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Crime Fighters

Frayser teens band together to curb youth violence.



Pockets of Frayser have been plagued with poverty and youth violence for years, but a group of Frayser High School students are taking matters into their own hands.

Twelve students make up the Frayser Youth Council, which is tasked with making suggestions on how to reduce youth violence from a young person's perspective. Those suggestions are fed into the Memphis Shelby Crime Commission's Operation Safe Community plan, a 26-point plan to improve the city and county's overall safety rate by 2016.

Frayser High senior Kenneth Douglass said he's seen many of his peers fall victim to gangs, drugs, and poverty, and he hopes this council can encourage them to take a different route.

"I've seen friends not have things to wear, so they don't come to school," said Douglass, chairman of the council. "[I've seen] friends selling drugs, or their mom or dad is smoking drugs and they take them and come to school high. I try to encourage them as much as I can and let them know their education is free so they need to take advantage of it. This is their way out."

The council held its first event, the Frayser Youth Violence Prevention Summit and Summer Celebration, on May 19th at Frayser High School. The summit, attended by around 130 people, highlighted the problem of violence in Frayser, and students discussed how it can be prevented.

Mayor A C Wharton and Pastor T.J. Johnson, a former Frayser resident and the spokesperson for the White House initiative regarding youth crime prevention in Memphis, spoke on ways to reduce youth violence, such as providing better after-school programs and outlets for kids to voice their feelings and encouraging kids to avoid hanging around the wrong crowd.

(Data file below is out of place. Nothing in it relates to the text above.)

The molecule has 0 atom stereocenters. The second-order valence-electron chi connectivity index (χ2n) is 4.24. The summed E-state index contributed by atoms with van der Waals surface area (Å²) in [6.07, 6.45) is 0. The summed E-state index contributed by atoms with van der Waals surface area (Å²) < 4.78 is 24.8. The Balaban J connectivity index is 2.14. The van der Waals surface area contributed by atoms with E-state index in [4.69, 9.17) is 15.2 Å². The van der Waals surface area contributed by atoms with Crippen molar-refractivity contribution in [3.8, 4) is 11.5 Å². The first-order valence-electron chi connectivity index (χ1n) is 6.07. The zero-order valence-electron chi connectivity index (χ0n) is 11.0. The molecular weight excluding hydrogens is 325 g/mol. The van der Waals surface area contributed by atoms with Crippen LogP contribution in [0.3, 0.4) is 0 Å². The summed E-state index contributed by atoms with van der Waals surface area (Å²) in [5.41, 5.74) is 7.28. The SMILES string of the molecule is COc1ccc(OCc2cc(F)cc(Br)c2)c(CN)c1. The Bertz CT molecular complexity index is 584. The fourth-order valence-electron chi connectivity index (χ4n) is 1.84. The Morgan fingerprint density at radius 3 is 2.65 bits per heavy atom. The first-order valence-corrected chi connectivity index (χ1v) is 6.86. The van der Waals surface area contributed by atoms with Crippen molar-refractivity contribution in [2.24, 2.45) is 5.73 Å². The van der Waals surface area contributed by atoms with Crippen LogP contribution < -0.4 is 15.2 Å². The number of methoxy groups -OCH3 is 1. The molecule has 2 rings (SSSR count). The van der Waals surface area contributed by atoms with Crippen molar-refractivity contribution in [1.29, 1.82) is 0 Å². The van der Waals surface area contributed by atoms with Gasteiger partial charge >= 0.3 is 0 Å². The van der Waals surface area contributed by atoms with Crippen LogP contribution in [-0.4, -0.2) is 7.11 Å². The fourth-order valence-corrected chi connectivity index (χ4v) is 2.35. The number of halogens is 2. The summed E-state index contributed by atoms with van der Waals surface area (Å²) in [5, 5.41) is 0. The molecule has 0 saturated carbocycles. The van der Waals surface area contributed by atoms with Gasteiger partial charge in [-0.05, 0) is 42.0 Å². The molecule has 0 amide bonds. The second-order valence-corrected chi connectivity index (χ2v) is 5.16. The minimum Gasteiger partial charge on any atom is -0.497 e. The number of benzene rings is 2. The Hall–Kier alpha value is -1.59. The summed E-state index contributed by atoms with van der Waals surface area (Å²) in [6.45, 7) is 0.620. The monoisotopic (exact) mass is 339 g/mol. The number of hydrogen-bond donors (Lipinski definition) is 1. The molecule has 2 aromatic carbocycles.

James Nelson, the council's coordinator and director of youth services for the city, said he's especially interested in youth violence prevention because he's the father of four girls.

"It's of utmost importance that they be able to live in a community where they can be free to go to the park without being afraid of who's going to blow their brains out," Nelson said. "I can't just be concerned about them. I also have to be concerned about the next child too. Making sure that we have these conversations and that we have programming for youth is vitally important."

The council was awarded a $10,000 grant from Target to fund its initiatives. The council is using $5,000 of those funds to provide mini-grants of $1,000 to Frayser organizations that focus on education, jobs, counseling and mentoring, and faith-based initiatives. There will be $500 grants awarded for nonprofits that focus on athletics and the arts. Organizations can apply for the grants online through May 31st at the city of Memphis' website under the "Government News" tab.

"We have some serious pockets of young people who are involved in crime, but I think that we have a huge number of success stories that go untold every day of kids who are doing the right thing," Nelson said. "Those stories are often overshadowed by kids who go out and make foolish decisions. I definitely think this council can help change that."

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